The Red Sox players aren’t quite innocent. But if Henry were to heed Brown and deputise Cherington to clean house, the housecleaning probably has to include the manager, too. If Valentine has a few too many of the wrong players to lead, high-priced or otherwise, a few too many of the right players (high-priced or otherwise) have the wrong manager to lead them. And what would make someone think that cleaning out the Red Sox clubhouse would give the divide-and-conquer Valentine a better shake at anything . . .  other than possibly blowing up a cleaner clubhouse, perhaps while shrugging that off as just a case of collateral damage from the “bullets” thrown his way?

Valentine has his talents as a manager. Unfortunately, they’re not suited for just any old place. And Boston, for better or worse, isn’t just any old place.

ABOUT THOSE TRADE-DEADLINE PICKUPS—In a word, says SweetSpot’s David Schoenfeld, they’ve been duds thus far, to a considerable extent:

Ryan Dempster—After all the hoopla about where he’d go (or want to go), before he finally consented to go to Texas, Dempster as a Ranger has been nuked for 19 runs in 17 1/3 innings in three starts, two of which saw him reached for eight runs each.

Anibal Sanchez—As a Tiger, he’s been a pussycat: 1-3, 7.97 ERA since going to Detroit, 19 runs in 20.1 innings, and by the way he got lit up Monday, too.

Zack Greinke—Until he beat the Indians Tuesday night, Greinke came off a five-walk game and the Angels hadn’t won in his previous three starts since joining them.

Hunter Pence—Struggling when the Phillies dealt him to the Giants in the first place, Pence through Tuesday had a .445 OPS.

Ichiro Suzuki—The good news: He’s been a better Yankee than Mariner this season. The bad news: He’s not exactly pushing the Empire Emeritus closer to the top.

Jonathan Broxton—In four innings with Cincinnati, he’s burped up four runs. Not to mention one loss and one blown save in one of his gigs.

The good news? Hanley Ramirez isn’t putting up a better OPS in Los Angeles than he did in Miami, but he has driven in eighteen runs since joining the Dodgers. Omar Infante (to the Tigers) and Shane Victorino (to the Dodgers) are doing well in their new environs. Chris Johnson also has eighteen ribs since joining the Diamondbacks. And Paul Maholm, not exactly the most glittering name on the non-waiver trade block, has allowed only three runs in his first two Atlanta starts, building himself to a total of eight runs in his previous eight starts.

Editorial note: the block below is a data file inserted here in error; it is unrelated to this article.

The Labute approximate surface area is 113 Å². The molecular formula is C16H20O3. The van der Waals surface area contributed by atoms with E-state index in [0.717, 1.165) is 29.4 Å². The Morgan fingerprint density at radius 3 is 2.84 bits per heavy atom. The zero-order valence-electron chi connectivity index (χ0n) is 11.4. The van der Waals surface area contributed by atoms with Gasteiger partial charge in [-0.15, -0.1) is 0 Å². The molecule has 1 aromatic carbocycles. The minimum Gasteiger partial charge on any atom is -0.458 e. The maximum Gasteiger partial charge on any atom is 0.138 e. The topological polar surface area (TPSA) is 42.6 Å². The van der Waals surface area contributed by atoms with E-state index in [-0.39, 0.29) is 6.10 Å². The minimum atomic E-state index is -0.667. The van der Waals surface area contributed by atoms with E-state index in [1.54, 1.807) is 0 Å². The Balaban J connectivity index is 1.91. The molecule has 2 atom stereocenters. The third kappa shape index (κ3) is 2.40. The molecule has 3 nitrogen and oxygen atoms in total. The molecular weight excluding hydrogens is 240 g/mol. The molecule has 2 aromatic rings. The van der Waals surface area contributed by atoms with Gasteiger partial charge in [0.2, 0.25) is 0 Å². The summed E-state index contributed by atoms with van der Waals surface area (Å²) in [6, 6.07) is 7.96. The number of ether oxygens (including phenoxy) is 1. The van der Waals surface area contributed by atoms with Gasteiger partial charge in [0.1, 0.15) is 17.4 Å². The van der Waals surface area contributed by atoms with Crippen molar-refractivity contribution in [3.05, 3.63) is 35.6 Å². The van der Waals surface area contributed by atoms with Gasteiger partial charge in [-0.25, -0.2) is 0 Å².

The Giants Sing a Song of Hunter Pence

They won’t be doing this with each other anymore: Hunter Pence (r.) will be doing it against Shane Victorino (l.), now that Pence is a Giant and Victorino, a Dodger . . .

Now we’re rolling. The Philadelphia Phillies and the San Francisco Giants have finished a deal to send Hunter Pence to the Giants for major league-established outfielder Nate Schierholtz and two prospects, catcher Tommy Joseph and pitcher Seth Rosin. (Now, there’s a name for a pitcher!)

The Giants were looking for an upgrade in the lineup and in the outfield, which Pence—who’s signed through this season and could earn over $13 million in 2013—would bring with the 17 homers and 59 RBI he has so far in 2012. The deal comes right on the tail of the Phillies sending Shane Victorino to the Los Angeles Dodgers.

For Pence, it’s his second non-waiver deadline move in as many seasons: the Phillies landed him near the deadline last year from the team named later to complete the deal that sent the Milwaukee Brewers to the National League.

The Phillies, meanwhile, are said to have stopped all talk involving trading Cliff Lee despite Lee’s struggling. The Texas Rangers, whom Lee helped lead to a World Series in 2010, were thought to be interested in bringing him back, but various reports point to the Rangers not wanting to surrender quite the package the Phillies sought in return even if the Rangers were willing to work with the Phillies on Lee’s remaining salary.

The Phillies aren’t looking (yet) for a downright organisational overhaul, but they are trying to rehorse for a run in 2013 after injuries and inconsistencies drove them to the bottom of the National League East this season. At this writing, the Phillies are still said to be in serious discussion with the Baltimore Orioles on a deal to send the Orioles pitcher Joe Blanton, with the Orioles going far enough to request a look at Blanton’s medical records. Blanton would be just one move for the Orioles; they’re said to be looking for bullpen help as well.